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Common mistakes doctors make when requesting patient reviews

Patient reviews are an important component of healthcare reputation management.

patient-reviews-mistakes

If your medical practice doesn’t have many patient reviews, you’re not alone. Surprisingly, 71.3 percent of providers receive reviews from just 5 percent or fewer of their patients, according to the PatientPop 2018 Healthcare Providers Survey Report: Online Reputation Management.

The problem is, 86 percent of consumers read reviews for local businesses, according to BrightLocal. Furthermore, people read an average of 10 reviews before feeling like they can trust a business.

Clearly, not having enough patient reviews can negatively impact your online reputation. Here’s a look at possible reasons why patients aren’t taking the time to review your practice.

Stop making these mistakes and get more patient reviews

Not asking for patient reviews

More than three-quarters of healthcare providers (80.3 percent) believe healthcare reputation management is important, according to PatientPop. Chances are, you share this sentiment, but might be afraid to ask patients to write a review.

It’s time to stop feeling self-conscious about this, because the vast majority of patients are willing to write reviews. Most (86 percent) people would consider leaving a review for a business, according to BrightLocal, and 59 percent — 80 percent of 18- to 34-year-olds — have written a review for a local business.

A patient review report: One-third of practices fail at feedback

Asking for patient reviews at the wrong time

In life, timing is everything. This includes finding the right time to send patient satisfaction surveys.

The best surveys invite patients to share their positive experiences on your website, but if they’re sent at the wrong cadence, they won’t be completed. Avoid this by using an automated service to send your questionnaires, so you’ll always time it right.

Check out: Manage online reputation with a patient feedback system that works

Not asking for patient reviews in person

Digital tools like surveys are great, but you shouldn’t rely on them entirely. People often feel more compelled to write reviews after receiving a face-to-face request.

In fact, 70 percent of consumers who have been asked to leave reviews agreed to do so and actually did it, according to BrightLocal. Therefore, you’ll likely  garner more patient reviews by simply requesting one before leaving the exam room.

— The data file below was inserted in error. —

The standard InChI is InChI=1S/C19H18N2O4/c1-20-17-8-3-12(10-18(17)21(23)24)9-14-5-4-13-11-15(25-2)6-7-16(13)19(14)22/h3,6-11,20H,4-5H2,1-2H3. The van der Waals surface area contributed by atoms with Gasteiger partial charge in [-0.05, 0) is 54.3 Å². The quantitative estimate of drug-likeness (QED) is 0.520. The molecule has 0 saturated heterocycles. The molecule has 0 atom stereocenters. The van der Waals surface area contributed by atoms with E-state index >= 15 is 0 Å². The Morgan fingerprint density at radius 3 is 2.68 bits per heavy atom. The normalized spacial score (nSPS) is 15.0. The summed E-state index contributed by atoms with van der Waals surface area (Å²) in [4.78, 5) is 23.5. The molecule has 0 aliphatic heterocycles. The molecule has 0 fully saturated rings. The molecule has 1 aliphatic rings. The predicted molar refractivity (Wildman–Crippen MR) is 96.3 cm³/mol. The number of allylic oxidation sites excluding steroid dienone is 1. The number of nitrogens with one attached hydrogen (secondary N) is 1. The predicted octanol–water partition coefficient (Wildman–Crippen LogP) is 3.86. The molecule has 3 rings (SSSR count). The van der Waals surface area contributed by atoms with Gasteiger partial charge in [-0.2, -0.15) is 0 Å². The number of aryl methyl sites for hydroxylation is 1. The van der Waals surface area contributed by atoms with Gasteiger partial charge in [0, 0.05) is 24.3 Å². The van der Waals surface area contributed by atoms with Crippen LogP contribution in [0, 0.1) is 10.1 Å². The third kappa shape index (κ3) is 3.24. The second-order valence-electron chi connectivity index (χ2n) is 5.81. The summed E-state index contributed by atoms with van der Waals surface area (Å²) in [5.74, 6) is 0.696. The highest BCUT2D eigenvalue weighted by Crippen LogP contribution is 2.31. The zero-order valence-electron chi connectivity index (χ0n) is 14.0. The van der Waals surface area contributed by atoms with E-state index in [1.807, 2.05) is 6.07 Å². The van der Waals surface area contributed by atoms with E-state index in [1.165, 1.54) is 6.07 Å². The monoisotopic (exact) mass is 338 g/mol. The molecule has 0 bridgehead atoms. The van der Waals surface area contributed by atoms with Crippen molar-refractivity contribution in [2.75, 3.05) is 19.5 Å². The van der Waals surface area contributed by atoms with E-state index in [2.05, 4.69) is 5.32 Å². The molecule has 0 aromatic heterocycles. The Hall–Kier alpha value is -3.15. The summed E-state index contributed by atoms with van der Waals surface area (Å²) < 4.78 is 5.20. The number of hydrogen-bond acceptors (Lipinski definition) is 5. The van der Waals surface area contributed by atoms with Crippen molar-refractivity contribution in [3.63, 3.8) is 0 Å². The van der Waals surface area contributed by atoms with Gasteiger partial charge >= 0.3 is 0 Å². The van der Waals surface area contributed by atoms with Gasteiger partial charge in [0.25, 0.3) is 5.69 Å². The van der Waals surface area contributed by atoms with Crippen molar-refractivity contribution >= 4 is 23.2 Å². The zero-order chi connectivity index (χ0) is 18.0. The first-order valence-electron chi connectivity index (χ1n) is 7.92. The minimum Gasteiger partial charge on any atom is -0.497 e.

Relying on gimmicks

You might think entering patients in a drawing or offering a discount will entice them to write reviews, but it could backfire. If they assume they won’t win the prize anyway or aren’t interested in the discounted service, they probably won’t bother.

Furthermore, local review sites like Google strongly discourage businesses from compensating reviewers in any way, because this could persuade them to leave false or misleading reviews, thereby skewing perceptions.

When patients are satisfied with the care they receive, most are happy to write a review. You’re an excellent provider, so stop trying to disguise the fact that you’d like a review and just ask for it straight up.

Download: Medical marketing mistakes doctors don’t even know they’re making

Failing to capitalize on the situation

Your patients probably give you plenty of opportunities to ask for a review, so seize the moment. When someone compliments your care, thank them, and take that as your cue to request a review.

Happy patients are proud to write reviews, because they truly believe they’ve found the best possible provider. Achieving high patient satisfaction is something to be proud of, so use it to your advantage.

Treating patient reviews as an afterthought

Patient reviews hold serious weight. In fact, 91 percent of consumers aged 18 to 34 trust online reviews as much as personal recommendations, according to BrightLocal.

Clearly, gathering as many reviews as possible is essential to your online reputation, so make it a priority. Create a game plan with your staff and work together to get as many patients as possible to review your practice.

Asking your staff to assist in this process is great, but don’t place the bulk of the burden on them. More than 44 percent of practices with a healthcare reputation management program plan to ask current employees to spend more time on these tasks, according to PatientPop. Support staff experiences high levels of burnout, so make sure you’re doing plenty of work to further the cause.

You might like: 3 signs your front office staff is burnt out — and how to help

Modern patients like to be informed, so the importance of reviews cannot be emphasized enough. Follow the advice above to stop making mistakes keeping you from maximizing the number of reviews written by your patients.

Want more information on the topic of patient reviews? Check out the blog post “The importance of online reviews for healthcare practices.”

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